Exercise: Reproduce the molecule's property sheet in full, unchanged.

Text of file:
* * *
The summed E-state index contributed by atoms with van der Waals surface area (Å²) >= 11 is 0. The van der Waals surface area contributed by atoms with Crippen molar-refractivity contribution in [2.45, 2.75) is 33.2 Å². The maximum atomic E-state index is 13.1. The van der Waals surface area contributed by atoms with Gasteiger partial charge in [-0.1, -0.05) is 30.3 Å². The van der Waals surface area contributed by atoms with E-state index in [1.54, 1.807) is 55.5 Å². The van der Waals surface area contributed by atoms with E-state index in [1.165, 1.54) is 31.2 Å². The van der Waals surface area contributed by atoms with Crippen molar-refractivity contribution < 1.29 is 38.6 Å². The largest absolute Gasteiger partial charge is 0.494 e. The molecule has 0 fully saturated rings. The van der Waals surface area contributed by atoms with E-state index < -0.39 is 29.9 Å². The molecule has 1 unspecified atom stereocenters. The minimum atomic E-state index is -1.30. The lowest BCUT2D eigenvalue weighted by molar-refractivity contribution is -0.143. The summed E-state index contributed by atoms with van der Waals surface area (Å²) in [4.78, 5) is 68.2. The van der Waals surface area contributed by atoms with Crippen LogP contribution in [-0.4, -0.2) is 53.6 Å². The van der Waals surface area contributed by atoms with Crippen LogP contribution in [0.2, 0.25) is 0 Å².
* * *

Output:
The summed E-state index contributed by atoms with van der Waals surface area (Å²) >= 11 is 0. The van der Waals surface area contributed by atoms with Crippen molar-refractivity contribution in [2.45, 2.75) is 33.2 Å². The maximum atomic E-state index is 13.1. The van der Waals surface area contributed by atoms with Gasteiger partial charge in [-0.1, -0.05) is 30.3 Å². The van der Waals surface area contributed by atoms with E-state index in [1.54, 1.807) is 55.5 Å². The van der Waals surface area contributed by atoms with E-state index in [1.165, 1.54) is 31.2 Å². The van der Waals surface area contributed by atoms with Crippen molar-refractivity contribution < 1.29 is 38.6 Å². The largest absolute Gasteiger partial charge is 0.494 e. The molecule has 0 fully saturated rings. The van der Waals surface area contributed by atoms with E-state index < -0.39 is 29.9 Å². The molecule has 1 unspecified atom stereocenters. The minimum atomic E-state index is -1.30. The lowest BCUT2D eigenvalue weighted by molar-refractivity contribution is -0.143. The summed E-state index contributed by atoms with van der Waals surface area (Å²) in [4.78, 5) is 68.2. The van der Waals surface area contributed by atoms with Crippen LogP contribution in [-0.4, -0.2) is 53.6 Å². The van der Waals surface area contributed by atoms with Crippen LogP contribution in [0.2, 0.25) is 0 Å².